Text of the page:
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Tuesday, April 15, 2014
Apostolis Fotiadis interviews Panos Moumtzis, UNHCR regional coordinator for Syrian refugees.
- With no end in sight for the ongoing two-year war in Syria, the ensuing humanitarian crisis continues to escalate, with over 1 million refugees having fled to neighbouring countries and at least another 3 million displaced within Syria.
Despite the staggering human cost of the war, however, the international community is very close to failing these refugees, warns Panos Moumtzis, UNHCR regional coordinator for Syrian refugees.
All sides “appear to be committed only to military means for resolving the conflict”, Moumtzis told IPS, a decision that is leading to what he called “a massive exodus of people”.
Moumtzis has extensive experience in crisis management, having worked in Gaza, Iraq, Bosnia and Kosovo, and other countries with humanitarian emergencies. He describes the Syrian crisis as one of the most acute crises he has ever seen.
IPS correspondent Apostolis Fotiadis spoke with Moumtzis about the situation in and surrounding Syria and the role of the international community in this crisis.
Q: What are the characteristics of the Syrian refugee population?
A: Most of the refugees are Sunni Muslim. Three quarters of those crossing the border are women and children. More than half are children. A large percentage of the men you see in Iraq are mainly Kurdish and wanted to escape conscription, which is a concern of many Syrians as well.
The father in one family I met told me, “In a few months my son will be 18, so we decided to take him out of school and leave the country, before it is too late and he is called to serve.”
Tens of thousands of soldiers have also left the Syrian army. A camp in Jordan, specially assigned for them, holds 20 to 30 thousand of them. But these are not refugees. Anyone who crosses the border with a gun needs to pass a period of six months without a gun or uniform before we accept him as a refugee.
Q: How many people have moved out of Syria so far, and what is the size of your regional operation?
A: Out of approximately 1.25 million refugees, 25 percent of them are in camps. This means another 75 percent is in cities and villages.
There are 17 camps in Turkey with 196,000 people, with three more being built now. Each of those is to host another 10 to 20,000. There, UNHCR advises the government, and we also try to monitor legal issues that occur for refugees and monitor registration in order to keep track of people’s special needs.
We also try to ensure that no recruitment of guerillas takes place in the camp or any kind of military activity happens there.
We run two camps in Iraq and another three in Jordan. Turkey provides things we are unable to offer in our camps, like hot water, three meals per day, and whoever gets married goes on a month holiday. It is very important that camps strictly maintain a civilian character.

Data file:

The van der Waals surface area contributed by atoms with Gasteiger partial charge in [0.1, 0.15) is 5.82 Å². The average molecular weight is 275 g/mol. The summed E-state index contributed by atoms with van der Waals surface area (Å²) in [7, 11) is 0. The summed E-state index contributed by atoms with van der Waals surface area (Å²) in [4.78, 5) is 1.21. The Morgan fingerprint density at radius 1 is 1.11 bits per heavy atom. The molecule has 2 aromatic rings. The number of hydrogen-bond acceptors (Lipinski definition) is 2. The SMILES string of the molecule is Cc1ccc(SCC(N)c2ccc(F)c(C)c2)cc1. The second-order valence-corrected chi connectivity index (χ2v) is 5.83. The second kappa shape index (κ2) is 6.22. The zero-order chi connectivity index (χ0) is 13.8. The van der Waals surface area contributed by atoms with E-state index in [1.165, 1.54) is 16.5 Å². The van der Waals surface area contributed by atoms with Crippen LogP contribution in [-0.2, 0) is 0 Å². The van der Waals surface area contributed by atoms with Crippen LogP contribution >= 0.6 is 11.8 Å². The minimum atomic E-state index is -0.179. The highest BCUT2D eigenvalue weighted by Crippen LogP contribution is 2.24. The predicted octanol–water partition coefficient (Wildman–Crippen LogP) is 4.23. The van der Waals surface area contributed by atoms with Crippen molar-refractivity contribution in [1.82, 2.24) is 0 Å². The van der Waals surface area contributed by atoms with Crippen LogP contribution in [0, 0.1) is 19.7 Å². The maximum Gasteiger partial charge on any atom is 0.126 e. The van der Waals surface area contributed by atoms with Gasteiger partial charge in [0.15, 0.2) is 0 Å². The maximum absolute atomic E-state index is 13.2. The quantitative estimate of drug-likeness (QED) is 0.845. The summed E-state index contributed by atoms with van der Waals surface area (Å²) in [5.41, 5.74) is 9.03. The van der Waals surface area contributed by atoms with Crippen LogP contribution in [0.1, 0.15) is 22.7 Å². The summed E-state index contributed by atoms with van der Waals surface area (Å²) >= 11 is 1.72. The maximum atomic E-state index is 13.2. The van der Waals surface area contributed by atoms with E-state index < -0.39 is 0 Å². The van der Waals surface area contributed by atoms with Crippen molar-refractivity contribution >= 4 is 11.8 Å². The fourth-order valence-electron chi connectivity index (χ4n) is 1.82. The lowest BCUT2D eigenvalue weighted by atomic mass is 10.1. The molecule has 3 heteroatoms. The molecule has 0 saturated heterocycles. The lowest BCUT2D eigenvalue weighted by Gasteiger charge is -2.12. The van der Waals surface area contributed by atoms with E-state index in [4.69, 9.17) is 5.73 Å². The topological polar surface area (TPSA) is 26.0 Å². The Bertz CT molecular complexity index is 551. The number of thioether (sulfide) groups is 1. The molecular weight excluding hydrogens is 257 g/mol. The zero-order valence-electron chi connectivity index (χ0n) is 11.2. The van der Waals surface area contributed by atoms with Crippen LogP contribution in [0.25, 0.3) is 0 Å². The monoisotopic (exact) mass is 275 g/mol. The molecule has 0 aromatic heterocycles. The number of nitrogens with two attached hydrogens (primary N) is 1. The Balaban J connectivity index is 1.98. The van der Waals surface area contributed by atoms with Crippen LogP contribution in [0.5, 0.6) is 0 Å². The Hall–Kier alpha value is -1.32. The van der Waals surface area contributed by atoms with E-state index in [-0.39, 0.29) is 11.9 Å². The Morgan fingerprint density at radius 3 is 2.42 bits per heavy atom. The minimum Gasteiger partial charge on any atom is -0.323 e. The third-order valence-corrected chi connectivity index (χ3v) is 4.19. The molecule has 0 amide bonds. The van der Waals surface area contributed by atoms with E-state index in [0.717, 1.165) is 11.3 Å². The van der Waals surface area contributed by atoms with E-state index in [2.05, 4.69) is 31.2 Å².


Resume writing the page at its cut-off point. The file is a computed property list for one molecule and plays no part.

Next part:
Q: How fluid is population movement? Do people return to Syria while others escape the country?
A: We have had spontaneous returns in the last three months. Very often people want to go back and see their houses. Men bring the family out of Syria and then return to check on their property.
Q: If the situation in Syria calms down, how easy would be for refugees to return there?
A: We would suggest that people stay outside Syria for some time until we know an agreement or deal is implemented.
The ones close to the borders whose houses have not been destroyed would return first, whereas people living in Baba Amr at Homs would be the last to return, since the area is devastated.
We are interested in that returns are voluntary, that no one pressures people to return, and that people know what they will face when they return.
Still, in every conflict there are people that cannot return. If the regime changes, for instance, we would see Sunnis going back and ethnic minorities leaving the country.
Q: Has the international community stood up to the task of dealing with the humanitarian disaster in Syria?
A: U.N. agencies estimate that meeting these refugees’ needs requires 1 billion dollars for surrounding countries and another 500 million for those inside Syria. We now have 30 percent of this budget, so we must assess the most urgent needs.
One should also consider the failure of the international community to give a political solution to the Syrian civil war.
Q: Has the international community failed Syria because of the many different geopolitical interests involved in this crisis?
A: It is better to say that the international community has failed politically until now. Humanitarian assistance is an alternative, so we can say they are offering something for this failure.
But there are so many forces inside Syria right now that make the resolution of this conflict a very complicated task. The uprising against a family regime has turned into a war that increasingly resembles a fight between Sunni and Shia, a fight of Hezbollah and Iran against Qatar, Saudi Arabia and the United States, as well as a war in which Al Qaeda has intervened.
Q: Many voices warn about a domino effect, with the war spreading into Lebanon. Are these warnings valid?
A: This is not a theoretical danger. It’s a real threat. Overall, Lebanon seems very unstable at the moment, and the bad economic situation in the country does not help. Many times we have to ask our personnel not to do certain things because of the uncertainty.
In Tripoli, people have been killed in armed incidents. A bomb was placed in Beirut three months ago. There is also tension at Sirte, in the south, due to the Hezbollah presence there and in the Beqaa valley as well.